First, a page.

Interpol’s New Software Will Recognize Criminals by Their Voices

The International Criminal Police Organization (Interpol) in Lyon, France is assessing software that matches samples of speech taken from phone calls or social media posts to voice recordings of criminals in a vast law enforcement database. The SIIP (Speaker Identification Integrated Project) platform would use multiple speech analysis algorithms to filter voice samples by gender, age, language, and accent in an effort to increase voice data accuracy, reliability, and judicial admissibility. The development team successfully field-tested the system twice last year, and a project review is slated for this June in Brussels. The software adds new information to captured voice clips, such as the speaker’s age or accent. Using algorithms lined up by software developers, the SIIP platform parses newly recorded voice samples through a processing chain built on open-sourced architecture. The software’s video processing engine extracts the audio from an online video and formats it into uncompressed 16 kHz WAV files. Security groups in the Netherlands and the U.K. studied the ethical concerns associated with the project, but it has drawn negative commentary from civil rights activists.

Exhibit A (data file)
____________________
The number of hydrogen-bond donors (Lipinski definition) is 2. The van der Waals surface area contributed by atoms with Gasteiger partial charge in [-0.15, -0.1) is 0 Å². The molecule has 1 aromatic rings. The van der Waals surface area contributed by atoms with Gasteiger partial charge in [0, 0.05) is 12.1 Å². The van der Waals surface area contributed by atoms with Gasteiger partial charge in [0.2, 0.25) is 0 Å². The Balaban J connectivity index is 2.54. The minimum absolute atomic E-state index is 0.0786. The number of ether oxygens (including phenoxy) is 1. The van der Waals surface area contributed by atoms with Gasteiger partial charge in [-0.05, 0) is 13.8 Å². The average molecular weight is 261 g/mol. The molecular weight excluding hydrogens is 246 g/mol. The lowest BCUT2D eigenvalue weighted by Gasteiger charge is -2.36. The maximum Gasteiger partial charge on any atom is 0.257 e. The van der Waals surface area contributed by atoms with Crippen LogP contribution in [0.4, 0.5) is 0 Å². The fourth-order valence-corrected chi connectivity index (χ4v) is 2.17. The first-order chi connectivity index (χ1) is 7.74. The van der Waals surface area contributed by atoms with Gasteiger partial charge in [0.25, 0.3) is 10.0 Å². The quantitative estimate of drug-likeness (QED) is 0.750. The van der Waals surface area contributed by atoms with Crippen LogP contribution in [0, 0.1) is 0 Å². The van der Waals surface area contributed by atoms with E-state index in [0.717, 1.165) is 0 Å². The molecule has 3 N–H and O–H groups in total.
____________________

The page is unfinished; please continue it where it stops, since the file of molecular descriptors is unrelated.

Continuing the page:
More info here: IEEE Spectrum, Michael Dumiak

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